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New Technology The development of technology over last number of years has had a big impact on driving environment both positive and negative. Better roads and road markings make driving experience much more pleasurable especially on major thoroughfares; however despite millions of Euro spent on main road infrastructure, Irish country roads will probably remain as they have always been, difficult and full of danger for novice or Tourist Driver. Legislation, most of which has emanated from Europe, has contributed to better maintained cars, that are more Eco-friendly and more easy to drive. Having said that, a car will quite easily go off and do its own thing if driver has not got ability to control it under all kinds of weather and road conditions. Cars are much better insulated than years ago so impression of speed is nothing like what it was thirty or forty years ago when you really knew you were travelling at 70mph.Wind noise and vibration kept you alert and aware! Even small family cars today have ability to travel at 100mph (or 156kph) without too much coaxing .Back then a much larger capacity engine of say 1500 cc had a top speed of around 75mph (120kph).This ease of speed gives new and novice drivers opportunity to far exceed their capabilities without realising it . Employment In today’s Ireland we have virtually full employment and many sectors are suffering from a lack of skilled employees, commercial driving sector being one of many. More jobs and need to get to those jobs on time has created a society that is flush with prosperity and awash with an ever increasing number of new cars on road. The opportunities now being created for younger people with full Driving Licenses are many. Indeed most occupations now require you to have a full driving license and it certainly looks good on a C.V. especially if you are in younger age bracket. So get to it all you young ones and don’t leave it till later on in your career…. Do it now! Accidents Most of these new cars on road are being piloted by Learner Drivers, a good proportion of whom, do not take driving lessons professionally. Unlike most of rest of our European Neighbours, we do not yet have mandatory tuition for learner drivers, although it is being proposed. Therefore we have a situation whereby learner drivers can buy a car and just head off into wide blue yonder without necessary skills to control what is essentially a lethal weapon. Our Accident statistics bear out this point and it would be of great benefit to whole community to see a reduction in these horrific figures Recent E.U. Directives have extended scope of Driving Test and not before time. There has to be at least a basic knowledge of instruments and equipment before you can pass Driving Test today but there are still many areas of driving expertise that do not come within remit of Irish Driving Test. An emergency stop; country road driving; high speed carriageway experience and a greater emphasis on hazard perception would go a long way to improving standards on today’s roads by being incorporated into Driving Test.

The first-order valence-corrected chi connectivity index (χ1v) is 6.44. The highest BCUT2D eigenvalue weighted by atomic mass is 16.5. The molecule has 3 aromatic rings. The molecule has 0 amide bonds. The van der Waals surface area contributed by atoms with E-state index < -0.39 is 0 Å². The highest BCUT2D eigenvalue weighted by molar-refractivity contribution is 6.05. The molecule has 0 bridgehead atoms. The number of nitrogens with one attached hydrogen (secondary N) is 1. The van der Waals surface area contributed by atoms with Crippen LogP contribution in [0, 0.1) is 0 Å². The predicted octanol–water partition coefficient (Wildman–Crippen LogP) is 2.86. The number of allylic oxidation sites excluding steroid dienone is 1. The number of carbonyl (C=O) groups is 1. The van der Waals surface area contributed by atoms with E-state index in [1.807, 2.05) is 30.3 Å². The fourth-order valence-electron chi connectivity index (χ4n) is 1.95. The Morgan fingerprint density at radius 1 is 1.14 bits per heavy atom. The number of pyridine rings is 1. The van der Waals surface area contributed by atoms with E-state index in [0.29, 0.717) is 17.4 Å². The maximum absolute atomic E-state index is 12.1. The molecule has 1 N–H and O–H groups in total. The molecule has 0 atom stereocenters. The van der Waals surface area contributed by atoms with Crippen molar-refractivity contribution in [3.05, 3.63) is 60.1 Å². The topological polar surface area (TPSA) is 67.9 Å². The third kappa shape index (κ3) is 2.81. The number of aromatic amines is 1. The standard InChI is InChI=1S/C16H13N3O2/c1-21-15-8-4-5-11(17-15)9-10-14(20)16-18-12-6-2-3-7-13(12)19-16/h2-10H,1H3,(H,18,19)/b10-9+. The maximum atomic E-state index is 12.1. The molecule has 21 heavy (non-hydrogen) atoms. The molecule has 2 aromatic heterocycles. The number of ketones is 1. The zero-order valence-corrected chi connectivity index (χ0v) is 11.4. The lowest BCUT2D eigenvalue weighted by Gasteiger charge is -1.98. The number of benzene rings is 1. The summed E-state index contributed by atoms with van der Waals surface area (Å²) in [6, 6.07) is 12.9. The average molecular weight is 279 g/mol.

About the Author. Robin Piggott is the owner of Astral School of Motoring which is based in Limerick, Ireland .He has thirty five years of Driving Experience and has driven Professionally for most of this time, including teaching in – house, before setting up his own Driving School. http://astralmotoring.blogspot.com http://www.astralmotoring.ie
© Astral School of Motoring 2000-2005